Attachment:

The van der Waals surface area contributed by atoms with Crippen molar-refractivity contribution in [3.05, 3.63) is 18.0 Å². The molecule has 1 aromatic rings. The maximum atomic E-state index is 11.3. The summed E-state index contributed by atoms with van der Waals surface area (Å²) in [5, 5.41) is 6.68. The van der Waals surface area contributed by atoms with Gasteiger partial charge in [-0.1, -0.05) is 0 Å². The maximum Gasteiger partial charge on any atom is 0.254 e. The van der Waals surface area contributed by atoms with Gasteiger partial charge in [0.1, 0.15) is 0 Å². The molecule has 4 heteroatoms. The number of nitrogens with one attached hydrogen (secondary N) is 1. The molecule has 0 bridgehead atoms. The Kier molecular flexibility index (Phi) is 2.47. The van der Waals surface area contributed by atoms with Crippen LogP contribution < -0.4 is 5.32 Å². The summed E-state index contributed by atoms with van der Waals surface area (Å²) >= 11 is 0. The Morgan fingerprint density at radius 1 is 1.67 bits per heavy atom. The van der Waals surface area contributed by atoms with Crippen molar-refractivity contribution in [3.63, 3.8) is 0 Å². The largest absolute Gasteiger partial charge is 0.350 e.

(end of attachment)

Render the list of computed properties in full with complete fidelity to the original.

The van der Waals surface area contributed by atoms with Crippen molar-refractivity contribution in [3.05, 3.63) is 18.0 Å². The molecule has 1 aromatic rings. The maximum atomic E-state index is 11.3. The summed E-state index contributed by atoms with van der Waals surface area (Å²) in [5, 5.41) is 6.68. The van der Waals surface area contributed by atoms with Gasteiger partial charge in [-0.1, -0.05) is 0 Å². The maximum Gasteiger partial charge on any atom is 0.254 e. The van der Waals surface area contributed by atoms with Gasteiger partial charge in [0.1, 0.15) is 0 Å². The molecule has 4 heteroatoms. The number of nitrogens with one attached hydrogen (secondary N) is 1. The molecule has 0 bridgehead atoms. The Kier molecular flexibility index (Phi) is 2.47. The van der Waals surface area contributed by atoms with Crippen LogP contribution < -0.4 is 5.32 Å². The summed E-state index contributed by atoms with van der Waals surface area (Å²) >= 11 is 0. The Morgan fingerprint density at radius 1 is 1.67 bits per heavy atom. The van der Waals surface area contributed by atoms with Crippen molar-refractivity contribution in [3.63, 3.8) is 0 Å². The largest absolute Gasteiger partial charge is 0.350 e.